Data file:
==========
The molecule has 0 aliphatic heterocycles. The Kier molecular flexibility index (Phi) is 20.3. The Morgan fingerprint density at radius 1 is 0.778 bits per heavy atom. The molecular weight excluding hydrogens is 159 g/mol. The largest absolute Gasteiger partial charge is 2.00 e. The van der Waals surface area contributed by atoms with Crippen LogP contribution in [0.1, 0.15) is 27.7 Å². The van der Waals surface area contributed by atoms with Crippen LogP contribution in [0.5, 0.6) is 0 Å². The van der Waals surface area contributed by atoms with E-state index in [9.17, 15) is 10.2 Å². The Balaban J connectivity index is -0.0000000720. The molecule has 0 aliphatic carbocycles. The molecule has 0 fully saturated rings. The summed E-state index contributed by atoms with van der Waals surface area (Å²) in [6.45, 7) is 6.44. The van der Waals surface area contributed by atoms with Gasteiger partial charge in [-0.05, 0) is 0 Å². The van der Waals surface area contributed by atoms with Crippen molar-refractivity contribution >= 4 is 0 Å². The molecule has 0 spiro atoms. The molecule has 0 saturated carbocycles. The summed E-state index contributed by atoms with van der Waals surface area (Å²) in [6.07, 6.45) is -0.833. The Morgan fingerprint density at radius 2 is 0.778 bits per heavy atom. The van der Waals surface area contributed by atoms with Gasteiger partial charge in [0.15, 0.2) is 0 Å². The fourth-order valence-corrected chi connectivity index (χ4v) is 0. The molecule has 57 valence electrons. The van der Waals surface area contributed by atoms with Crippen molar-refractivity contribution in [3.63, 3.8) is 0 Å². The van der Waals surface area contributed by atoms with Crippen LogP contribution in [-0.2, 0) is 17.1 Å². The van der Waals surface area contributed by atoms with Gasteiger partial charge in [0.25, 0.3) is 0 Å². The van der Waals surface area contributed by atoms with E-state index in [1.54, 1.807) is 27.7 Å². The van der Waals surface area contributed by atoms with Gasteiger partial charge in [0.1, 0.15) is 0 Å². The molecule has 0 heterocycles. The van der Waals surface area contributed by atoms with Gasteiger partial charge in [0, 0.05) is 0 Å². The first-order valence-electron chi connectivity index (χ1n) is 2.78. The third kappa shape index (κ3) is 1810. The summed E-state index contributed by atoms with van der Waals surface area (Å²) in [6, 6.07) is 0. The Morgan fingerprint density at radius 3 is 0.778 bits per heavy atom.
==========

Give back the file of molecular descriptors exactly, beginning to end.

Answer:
The molecule has 0 aliphatic heterocycles. The Kier molecular flexibility index (Phi) is 20.3. The Morgan fingerprint density at radius 1 is 0.778 bits per heavy atom. The molecular weight excluding hydrogens is 159 g/mol. The largest absolute Gasteiger partial charge is 2.00 e. The van der Waals surface area contributed by atoms with Crippen LogP contribution in [0.1, 0.15) is 27.7 Å². The van der Waals surface area contributed by atoms with Crippen LogP contribution in [0.5, 0.6) is 0 Å². The van der Waals surface area contributed by atoms with E-state index in [9.17, 15) is 10.2 Å². The Balaban J connectivity index is -0.0000000720. The molecule has 0 aliphatic carbocycles. The molecule has 0 fully saturated rings. The summed E-state index contributed by atoms with van der Waals surface area (Å²) in [6.45, 7) is 6.44. The van der Waals surface area contributed by atoms with Gasteiger partial charge in [-0.05, 0) is 0 Å². The van der Waals surface area contributed by atoms with Crippen molar-refractivity contribution >= 4 is 0 Å². The molecule has 0 spiro atoms. The molecule has 0 saturated carbocycles. The summed E-state index contributed by atoms with van der Waals surface area (Å²) in [6.07, 6.45) is -0.833. The Morgan fingerprint density at radius 2 is 0.778 bits per heavy atom. The van der Waals surface area contributed by atoms with Gasteiger partial charge in [0.15, 0.2) is 0 Å². The fourth-order valence-corrected chi connectivity index (χ4v) is 0. The molecule has 57 valence electrons. The van der Waals surface area contributed by atoms with Crippen molar-refractivity contribution in [3.63, 3.8) is 0 Å². The van der Waals surface area contributed by atoms with Crippen LogP contribution in [-0.2, 0) is 17.1 Å². The van der Waals surface area contributed by atoms with Gasteiger partial charge in [0.25, 0.3) is 0 Å². The van der Waals surface area contributed by atoms with E-state index in [1.54, 1.807) is 27.7 Å². The van der Waals surface area contributed by atoms with Gasteiger partial charge in [0.1, 0.15) is 0 Å². The molecule has 0 heterocycles. The van der Waals surface area contributed by atoms with Gasteiger partial charge in [0, 0.05) is 0 Å². The first-order valence-electron chi connectivity index (χ1n) is 2.78. The third kappa shape index (κ3) is 1810. The summed E-state index contributed by atoms with van der Waals surface area (Å²) in [6, 6.07) is 0. The Morgan fingerprint density at radius 3 is 0.778 bits per heavy atom.